Reliability

The story of Frankenstein is a series of stories with in stories with in letters. This format calls into question the accuracy of the information presented and therefore the reliability of the speaker. Robert Walton composes the entire text as letters to his sister. Within that text is the Victor Frankenstein’s narration of his entire life. Within that narrative, is the monster’s recounting of his entire life up to that point. The monster’s story includes the history of the cottagers. This retelling cast doubts on the impartiality all portions of the story. When viewed in this light, Frankenstein could be nothing more than the hallucination of Robert Walton, or any degree of fiction, intentional or not.

Nature is the root of all good

In tune with one of the ideals of the Romantic movement, nature is held in very high esteem throughout the novel. Consistently it is exposed as "glorious", "maternal", or "enchanting". All these positive words show just how nature is a source of goodness and joy. Further quotes exemplify this:

“My spirits were elevated by the enchanting appearance of nature” (Shelley, 2005, p. 103)
“The very winds whispered in soothing accents, and maternal Nature bade me weep no more.” (Shelley, 2005, p. 83)

References

  1. 1.00 1.01 1.02 1.03 1.04 1.05 1.06 1.07 1.08 1.09 1.10 1.11 1.12 Shelley, M. (1831). Frankenstein, or The Modern Prometheus. London.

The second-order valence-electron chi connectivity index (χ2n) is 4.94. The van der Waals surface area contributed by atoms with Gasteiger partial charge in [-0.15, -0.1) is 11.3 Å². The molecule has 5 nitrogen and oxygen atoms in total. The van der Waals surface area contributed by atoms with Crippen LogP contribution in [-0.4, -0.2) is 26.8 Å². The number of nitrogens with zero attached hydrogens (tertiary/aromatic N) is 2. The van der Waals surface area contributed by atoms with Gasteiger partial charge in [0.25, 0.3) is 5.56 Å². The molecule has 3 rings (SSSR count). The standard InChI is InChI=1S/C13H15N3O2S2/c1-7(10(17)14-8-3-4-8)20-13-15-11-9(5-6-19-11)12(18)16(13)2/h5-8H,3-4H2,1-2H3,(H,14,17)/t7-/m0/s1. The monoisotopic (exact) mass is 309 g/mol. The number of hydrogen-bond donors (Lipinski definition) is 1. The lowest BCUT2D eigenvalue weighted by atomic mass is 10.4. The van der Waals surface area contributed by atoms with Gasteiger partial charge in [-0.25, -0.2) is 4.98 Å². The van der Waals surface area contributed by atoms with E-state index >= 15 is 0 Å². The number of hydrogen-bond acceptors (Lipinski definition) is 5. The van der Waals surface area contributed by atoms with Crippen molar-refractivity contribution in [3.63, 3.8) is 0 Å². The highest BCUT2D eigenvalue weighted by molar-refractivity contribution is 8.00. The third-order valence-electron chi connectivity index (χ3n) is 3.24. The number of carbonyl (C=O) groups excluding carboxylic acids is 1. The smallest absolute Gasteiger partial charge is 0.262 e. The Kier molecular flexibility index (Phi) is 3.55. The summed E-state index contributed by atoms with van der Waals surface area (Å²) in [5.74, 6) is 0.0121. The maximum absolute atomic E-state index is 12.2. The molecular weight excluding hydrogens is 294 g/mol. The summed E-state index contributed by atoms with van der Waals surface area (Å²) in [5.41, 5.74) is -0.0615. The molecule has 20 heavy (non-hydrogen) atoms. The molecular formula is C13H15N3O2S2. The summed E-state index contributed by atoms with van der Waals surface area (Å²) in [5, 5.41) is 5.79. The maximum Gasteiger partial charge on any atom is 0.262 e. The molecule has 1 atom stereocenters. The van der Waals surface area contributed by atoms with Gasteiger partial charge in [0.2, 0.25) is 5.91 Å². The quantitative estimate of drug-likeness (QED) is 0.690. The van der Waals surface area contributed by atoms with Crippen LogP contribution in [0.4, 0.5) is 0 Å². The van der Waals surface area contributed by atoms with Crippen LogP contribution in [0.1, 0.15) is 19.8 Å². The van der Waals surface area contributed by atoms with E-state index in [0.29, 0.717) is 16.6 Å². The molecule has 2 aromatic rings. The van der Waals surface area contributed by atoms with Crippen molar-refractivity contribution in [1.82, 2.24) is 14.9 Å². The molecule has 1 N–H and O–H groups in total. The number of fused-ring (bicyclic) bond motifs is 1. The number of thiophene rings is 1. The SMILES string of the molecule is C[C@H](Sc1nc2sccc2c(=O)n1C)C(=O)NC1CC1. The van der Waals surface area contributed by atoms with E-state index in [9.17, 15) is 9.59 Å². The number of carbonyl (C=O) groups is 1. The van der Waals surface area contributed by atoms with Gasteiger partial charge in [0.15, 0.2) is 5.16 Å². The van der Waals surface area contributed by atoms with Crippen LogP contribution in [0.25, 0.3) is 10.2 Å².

2. Frankenstein (1931 Film). (2010, February 3). In Wikipedia, the free encyclopedia. Retrieved February 4, 2010, from http://en.wikipedia.org/wiki/Frankenstein_(1931_film)#Differences_between_film_and_book
  3. Young Frankenstein. (2010, January 29). In Wikipedia, the free encyclopedia. Retrieved February 4, 2010, from http://en.wikipedia.org/wiki/Young_Frankenstein
  4. Van Helsing (Film). (2010, February 4). In Wikipedia, the free encyclopedia. Retrieved February 4, 2010, from http://en.wikipedia.org/wiki/Van_Helsing_(film)
  5. Frankenstein in Popular Culture. (2010, February 25). In Wikipedia, the free encyclopedia. Retrieved February 26, 2010, http://en.wikipedia.org/wiki/Frankenstein_in_popular_culture#Other_derivatives
  6. John Hampden. (2009, December 25). In Wikipedia, the free encyclopedia. Retrieved February 1, 2010, from http://en.wikipedia.org/wiki/John_Hampden
  7. The Rime of the Ancient Mariner. (2010, January 26). In Wikipedia, the free encyclopedia. Retrieved January 27, 2010, from http://en.wikipedia.org/wiki/The_Rime_of_the_Ancient_Mariner
  8. Gill, N.S. (n.d.). Plutarch Texts: Life of Alexander. Retrieved February 5, 2010, from http://ancienthistory.about.com/library/bl/bl_text_plutarch_alexander.htm
  9. 9.0 9.1 University of Pennsylvania English Department. (n.d.). Sorrows of Werter. Retrieved February 5, 2010, from http://www.english.upenn.edu/Projects/knarf/V2notes/werter.html
  10. Shelley P.B. (1824). Mutability. Retrieved February 5, 2010, from http://www.internal.org/view_poem.phtml?poemID=311
  11. Illuminati. (2010, January 13). In Wikipedia, the free encyclopedia. Retrieved January 26, 2010, from http://en.wikipedia.org/wiki/Illuminati
  12. Luigi Galvani. (2010, March 2). In Wikipedia, the free encyclopedia. Retrieved March 8, 2010, from http://en.wikipedia.org/wiki/Luigi_Galvani